Sunday, March 7, 2010
Different Learning Rates for Dogs
Just like people, dogs have different learning abilities. Some dogs learn quickly, some slowly, and some learn at different rates depending on many factors including what you are attempting to teach them.
You should never compare your pup against another of the same age. Even if they are from the same litter, their learning ability can be very different. The most important thing you can do is spend time with your pup and watch how he learns and is developing. Watch for a willingness to work with you; watch for independence and stubbornness. Look for sensitivities; identify what pleases and rewards him after a behavior. Get to know his personality.
In your dog's development, you may reach steps where he seems to be learning very little or even going backwards. Don’t let this frustrate you. On occasion, we have to slow down. Make sure that you continue to be consistent and follow though, and do it fairly and with understanding.
There will be times when your dog will be distracted, times when he will decide not to obey, and times when he will not understand what you feel is a familiar command because of the situation. Believe that your dog really wants to be good and do as asked and help him through it.
Even clever dogs can encounter difficulties which slow his learning down. These can be caused by distractions, the activity you are teaching, and the tools you are using. Unfamiliarity or the attraction of some other stimulus can create learning difficulties – barriers to the retention of what we are teaching. Even dogs that pick up certain commands quickly may have problems with others.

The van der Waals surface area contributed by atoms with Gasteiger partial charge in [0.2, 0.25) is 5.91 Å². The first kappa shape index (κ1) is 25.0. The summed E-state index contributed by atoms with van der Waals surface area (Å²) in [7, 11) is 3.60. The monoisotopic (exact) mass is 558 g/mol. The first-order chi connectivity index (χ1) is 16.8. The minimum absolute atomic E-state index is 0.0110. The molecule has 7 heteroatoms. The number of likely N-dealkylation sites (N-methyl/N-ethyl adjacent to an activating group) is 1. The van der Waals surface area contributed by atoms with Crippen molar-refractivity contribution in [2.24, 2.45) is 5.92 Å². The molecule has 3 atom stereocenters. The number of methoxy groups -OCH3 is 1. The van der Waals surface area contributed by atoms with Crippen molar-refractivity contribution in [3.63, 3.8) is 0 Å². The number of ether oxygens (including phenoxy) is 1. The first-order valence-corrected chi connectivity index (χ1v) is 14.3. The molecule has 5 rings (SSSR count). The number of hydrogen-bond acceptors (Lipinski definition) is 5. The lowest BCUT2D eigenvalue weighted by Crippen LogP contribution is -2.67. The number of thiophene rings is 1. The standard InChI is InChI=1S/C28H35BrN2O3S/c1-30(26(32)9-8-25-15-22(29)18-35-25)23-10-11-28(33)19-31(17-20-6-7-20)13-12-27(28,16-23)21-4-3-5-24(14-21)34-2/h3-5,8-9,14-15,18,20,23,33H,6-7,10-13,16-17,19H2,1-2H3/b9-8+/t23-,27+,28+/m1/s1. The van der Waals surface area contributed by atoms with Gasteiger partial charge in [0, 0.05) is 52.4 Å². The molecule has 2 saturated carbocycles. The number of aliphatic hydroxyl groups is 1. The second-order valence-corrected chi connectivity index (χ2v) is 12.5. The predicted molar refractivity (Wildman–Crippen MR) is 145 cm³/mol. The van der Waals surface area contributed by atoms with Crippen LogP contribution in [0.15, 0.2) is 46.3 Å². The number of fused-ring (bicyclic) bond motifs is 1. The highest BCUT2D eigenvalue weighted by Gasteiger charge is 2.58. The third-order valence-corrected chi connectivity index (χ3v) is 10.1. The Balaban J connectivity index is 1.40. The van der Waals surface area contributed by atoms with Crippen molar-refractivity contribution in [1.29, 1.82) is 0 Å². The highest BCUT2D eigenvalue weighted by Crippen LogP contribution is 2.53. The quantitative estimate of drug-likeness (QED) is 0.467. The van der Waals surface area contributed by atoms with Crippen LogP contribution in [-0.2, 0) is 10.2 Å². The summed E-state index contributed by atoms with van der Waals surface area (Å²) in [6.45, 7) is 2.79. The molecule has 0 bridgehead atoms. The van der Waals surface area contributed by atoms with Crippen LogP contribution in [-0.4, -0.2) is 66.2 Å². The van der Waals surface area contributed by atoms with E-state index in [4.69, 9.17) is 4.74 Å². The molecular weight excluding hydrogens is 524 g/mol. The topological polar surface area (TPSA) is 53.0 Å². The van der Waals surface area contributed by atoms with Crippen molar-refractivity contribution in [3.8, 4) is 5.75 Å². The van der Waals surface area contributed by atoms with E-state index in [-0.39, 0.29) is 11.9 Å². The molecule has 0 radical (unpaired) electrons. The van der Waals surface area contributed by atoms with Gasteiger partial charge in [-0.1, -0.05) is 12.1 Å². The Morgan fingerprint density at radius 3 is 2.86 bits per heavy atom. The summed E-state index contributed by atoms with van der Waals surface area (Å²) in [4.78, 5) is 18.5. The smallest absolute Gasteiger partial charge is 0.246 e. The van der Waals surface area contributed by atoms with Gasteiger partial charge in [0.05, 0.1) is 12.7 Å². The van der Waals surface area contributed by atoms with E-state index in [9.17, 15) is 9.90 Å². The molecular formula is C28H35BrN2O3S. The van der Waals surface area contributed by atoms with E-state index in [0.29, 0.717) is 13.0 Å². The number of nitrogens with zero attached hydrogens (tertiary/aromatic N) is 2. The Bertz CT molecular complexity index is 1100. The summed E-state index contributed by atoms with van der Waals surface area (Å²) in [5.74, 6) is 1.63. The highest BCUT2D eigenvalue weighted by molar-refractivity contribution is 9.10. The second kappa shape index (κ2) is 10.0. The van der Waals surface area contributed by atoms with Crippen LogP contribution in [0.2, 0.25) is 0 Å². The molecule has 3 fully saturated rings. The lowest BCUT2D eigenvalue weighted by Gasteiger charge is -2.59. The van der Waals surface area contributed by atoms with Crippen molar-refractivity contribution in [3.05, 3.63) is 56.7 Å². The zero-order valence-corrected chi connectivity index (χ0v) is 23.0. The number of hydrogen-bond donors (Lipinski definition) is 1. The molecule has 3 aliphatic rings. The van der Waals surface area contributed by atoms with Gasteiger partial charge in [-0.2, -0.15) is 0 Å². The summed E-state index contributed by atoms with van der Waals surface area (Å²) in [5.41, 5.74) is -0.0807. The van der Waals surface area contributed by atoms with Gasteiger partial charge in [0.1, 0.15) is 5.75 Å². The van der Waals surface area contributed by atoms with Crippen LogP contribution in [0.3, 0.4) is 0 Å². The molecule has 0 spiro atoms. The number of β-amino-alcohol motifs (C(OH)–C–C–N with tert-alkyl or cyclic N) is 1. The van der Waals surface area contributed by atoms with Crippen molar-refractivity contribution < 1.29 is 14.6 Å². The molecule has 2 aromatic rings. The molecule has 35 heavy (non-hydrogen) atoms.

Remember we are always training 24 hours a day, seven days a week, and 52 weeks a year. It is a fact that if you do something that creates an unwanted behavior, then that behavior will stick for a long time. Good behaviors need repeating many times to become a habit. Be a trainer always. So when you take your dog out of the crate, teach him to wait and be invited out. When going through a door, again he can wait until invited through. When guests come, ask him to sit and wait for the guests to say hello to him. When going for a walk, we don’t keep going with him pulling; we only walk and advance when he is not pulling. Consistency throughout is the secret. There are few formal training lessons, but every activity is training and an opportunity to teach. If you do this as a matter of routine, one day someone will say, “What a well behaved dog.” and you will say “Yes, he was a natural!”
Advice from Martin Deeley